Skip to main content

SNOW IN THE LANGUEDOC - IT DOES, YOU KNOW


 One of the reasons that we moved to the south of France was Cathey's vow, "I will never shovel snow again." Well, we won't have to shovel but it was a bit of a shock to wake up to a dusting of the white stuff.  It's the first week of February, after all. The temperature has seldom dipped below freezing and this is the first hint off wintry precipitation. So I suppose that we can't complain. However Sylvie, less than a year old, was befuddled. And once a flake landed on her nose, she wanted nothing more to do with the stuff except at a distance.


An hour after these pictures were taken, the snow was gone. Melted. As one friend in the States put it, the beauty of snow without the shoveling.

Comments

  1. Having spent most of my life in a cold enviorment including 11 mos in Korea (coldest place on earth short of Siberia) volunteered for a tour in "sunny" France. Was posted to Moulins (Allier) and arrived in 1955 which turned out to be the coldest winter in memory (Allier mRiver froze solid). After military delivered mail in foot for 33 years in New Jerseyh which has some rather cold periods. Now fully retired thought (passing only) of Florida but that is not in the cards so will probably return to my beloved France. Bob Jeffery

    ReplyDelete

Post a Comment

Popular posts from this blog

CHÉ OLIVE / LE ZINC, CREISSAN: RESTAURANT REVIEW

No, it's not Chez Olive. It is indeed Ché complete with red star and black beret. I have no idea why and I wasn't about to ask. The French are the French and not to be analyzed too closely when it comes to politics, especially these days.

Creissan is the next town over from our village of Quarante. We pass through it often and Ché Olive is right there on the main road at the entrance to town. (One of the signs still says Le Zinc. Olive says he prefers Ché Olive though.) Olive opened it a couple of years ago after leaving the Bar 40, Quarante's basic local watering hole that's undergone a bit of a renaissance lately. We hadn't heard much about Ché Olive from our usual sources for dining recommendations. So we just kept passing by. For reasons not central to this review, we decided to stop in for lunch on a mid-week in late December.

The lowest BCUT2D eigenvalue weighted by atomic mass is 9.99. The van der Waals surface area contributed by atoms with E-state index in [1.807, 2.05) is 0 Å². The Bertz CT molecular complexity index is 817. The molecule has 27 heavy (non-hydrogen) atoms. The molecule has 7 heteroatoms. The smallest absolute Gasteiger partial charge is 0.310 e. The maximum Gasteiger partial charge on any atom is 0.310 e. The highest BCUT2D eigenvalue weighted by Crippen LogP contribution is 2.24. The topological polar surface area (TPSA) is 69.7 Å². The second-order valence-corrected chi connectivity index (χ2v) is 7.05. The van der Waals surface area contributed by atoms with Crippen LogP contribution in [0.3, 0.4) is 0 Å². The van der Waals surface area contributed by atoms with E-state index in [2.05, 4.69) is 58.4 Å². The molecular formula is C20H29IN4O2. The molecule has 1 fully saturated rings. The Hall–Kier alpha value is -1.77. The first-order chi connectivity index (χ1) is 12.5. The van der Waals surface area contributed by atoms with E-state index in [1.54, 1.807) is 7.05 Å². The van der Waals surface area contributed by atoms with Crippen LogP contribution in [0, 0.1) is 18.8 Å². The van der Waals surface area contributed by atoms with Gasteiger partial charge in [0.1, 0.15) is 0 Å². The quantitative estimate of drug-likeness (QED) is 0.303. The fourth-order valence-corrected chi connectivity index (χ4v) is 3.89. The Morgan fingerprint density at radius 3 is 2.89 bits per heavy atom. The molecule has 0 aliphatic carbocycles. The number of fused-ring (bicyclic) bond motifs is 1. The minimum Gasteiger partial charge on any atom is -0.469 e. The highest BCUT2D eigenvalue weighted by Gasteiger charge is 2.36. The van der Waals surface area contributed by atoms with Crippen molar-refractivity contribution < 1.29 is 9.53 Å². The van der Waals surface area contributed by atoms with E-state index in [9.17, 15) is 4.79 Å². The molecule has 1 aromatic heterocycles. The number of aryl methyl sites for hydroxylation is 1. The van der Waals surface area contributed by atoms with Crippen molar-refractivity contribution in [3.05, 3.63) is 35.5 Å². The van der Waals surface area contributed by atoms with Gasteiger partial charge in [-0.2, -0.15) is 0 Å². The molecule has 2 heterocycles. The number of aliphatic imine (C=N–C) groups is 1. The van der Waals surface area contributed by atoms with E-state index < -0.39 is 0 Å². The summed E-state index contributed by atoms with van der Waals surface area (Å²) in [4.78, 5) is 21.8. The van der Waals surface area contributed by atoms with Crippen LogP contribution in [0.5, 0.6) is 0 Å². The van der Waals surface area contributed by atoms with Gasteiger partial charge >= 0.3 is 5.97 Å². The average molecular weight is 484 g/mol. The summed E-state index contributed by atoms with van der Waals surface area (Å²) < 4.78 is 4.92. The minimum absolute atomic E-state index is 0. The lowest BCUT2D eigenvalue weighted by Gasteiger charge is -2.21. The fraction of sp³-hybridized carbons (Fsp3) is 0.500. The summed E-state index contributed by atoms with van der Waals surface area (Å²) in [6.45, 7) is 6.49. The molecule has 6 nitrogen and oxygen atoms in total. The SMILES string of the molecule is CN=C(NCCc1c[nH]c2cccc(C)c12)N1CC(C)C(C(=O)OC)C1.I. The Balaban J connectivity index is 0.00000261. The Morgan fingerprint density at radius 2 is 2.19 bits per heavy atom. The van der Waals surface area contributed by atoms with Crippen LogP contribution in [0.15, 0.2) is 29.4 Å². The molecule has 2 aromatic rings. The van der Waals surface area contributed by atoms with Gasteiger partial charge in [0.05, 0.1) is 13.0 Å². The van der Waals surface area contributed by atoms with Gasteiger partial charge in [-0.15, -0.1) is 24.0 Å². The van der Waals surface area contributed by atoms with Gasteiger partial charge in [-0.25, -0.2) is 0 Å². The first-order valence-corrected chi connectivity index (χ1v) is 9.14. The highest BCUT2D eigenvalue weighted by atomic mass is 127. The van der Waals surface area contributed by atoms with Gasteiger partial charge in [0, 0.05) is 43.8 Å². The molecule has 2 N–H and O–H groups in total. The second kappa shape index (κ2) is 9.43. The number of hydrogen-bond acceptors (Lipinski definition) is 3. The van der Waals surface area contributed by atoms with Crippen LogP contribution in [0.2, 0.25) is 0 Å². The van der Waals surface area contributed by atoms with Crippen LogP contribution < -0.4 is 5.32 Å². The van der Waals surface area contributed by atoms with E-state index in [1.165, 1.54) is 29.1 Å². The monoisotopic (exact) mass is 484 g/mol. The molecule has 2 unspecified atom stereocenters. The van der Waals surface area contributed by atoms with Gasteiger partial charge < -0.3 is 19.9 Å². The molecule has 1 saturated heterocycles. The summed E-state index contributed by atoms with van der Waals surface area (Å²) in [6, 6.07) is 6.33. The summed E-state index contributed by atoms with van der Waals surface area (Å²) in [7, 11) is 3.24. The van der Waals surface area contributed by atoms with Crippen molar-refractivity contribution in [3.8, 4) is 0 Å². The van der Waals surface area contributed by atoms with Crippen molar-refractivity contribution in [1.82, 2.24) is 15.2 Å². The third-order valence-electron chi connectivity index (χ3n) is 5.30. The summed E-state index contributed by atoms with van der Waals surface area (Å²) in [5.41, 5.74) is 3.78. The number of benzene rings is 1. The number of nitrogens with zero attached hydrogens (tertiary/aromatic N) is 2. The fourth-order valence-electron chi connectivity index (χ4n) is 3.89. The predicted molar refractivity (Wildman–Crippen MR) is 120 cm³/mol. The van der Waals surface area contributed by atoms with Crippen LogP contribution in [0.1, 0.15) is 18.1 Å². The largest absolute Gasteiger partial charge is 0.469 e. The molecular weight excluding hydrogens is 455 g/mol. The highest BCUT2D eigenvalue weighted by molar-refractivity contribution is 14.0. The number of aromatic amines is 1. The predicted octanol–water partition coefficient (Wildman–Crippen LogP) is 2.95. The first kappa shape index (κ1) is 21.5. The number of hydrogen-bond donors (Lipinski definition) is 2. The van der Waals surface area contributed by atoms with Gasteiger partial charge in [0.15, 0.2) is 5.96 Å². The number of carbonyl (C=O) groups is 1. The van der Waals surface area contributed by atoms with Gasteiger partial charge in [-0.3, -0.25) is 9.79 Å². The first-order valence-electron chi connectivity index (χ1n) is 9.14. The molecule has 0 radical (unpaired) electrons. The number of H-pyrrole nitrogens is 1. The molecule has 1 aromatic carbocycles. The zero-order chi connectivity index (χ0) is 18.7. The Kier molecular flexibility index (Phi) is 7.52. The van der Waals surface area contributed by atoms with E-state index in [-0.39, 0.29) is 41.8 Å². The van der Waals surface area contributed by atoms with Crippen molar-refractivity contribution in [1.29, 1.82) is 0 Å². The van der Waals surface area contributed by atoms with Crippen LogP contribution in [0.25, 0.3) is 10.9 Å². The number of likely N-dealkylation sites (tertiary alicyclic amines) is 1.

The bar is cozy, the restaurant open and bright and modern. Newly renovated and perhaps a bit sterile. We were the first…

CHRISTMAS WALK TO VIEW OF THE PYRENEES: 2018

Cathey said that it was OK for me to take my usual Tuesday morning walk on Christmas Day. I could help set the table and perform other minor tasks necessary for a satisfactory Christmas dinner with friends after I returned. So off I went. Temperature 40℉ at the start near sunup. 50℉ at the finish a couple of hours later. No wind. Blue skies. This was the winter that I came to France for.

The walk can't really be called scenic. Just through the vines until you get to the headland opposite the village. But the closer that you get to the top, you begin to see the Pyrenees peeking through. And at the top, it's a 360° panorama.







FRENCH VISA AND HEALTH INSURANCE FOR AMERICANS

The most expensive item in an American family's budget may be health insurance. But many Americans have no understanding of the true cost of their insurance because it's included in their employment package. Folks simply don't think about how much their employer may be reducing their salaries when factoring in insurance costs.

Before I retired, my employer paid for my health insurance but I had to pay to insure my wife. The cost, taken out of my every paycheck, came to about $6,000 annually. And even with insurance, there were co-pays and other out of pocket expenses. We were reasonably healthy (and still are, knock wood), but we each take a few common prescription medications - for blood pressure and cholesterol and the like, nothing exotic or costly. Even so, with regular visits to the doctor, periodic lab work, the drugs, and the occasional illness or injury, we normally spent an additional several thousand dollars annually in the States over and above the cost of the i…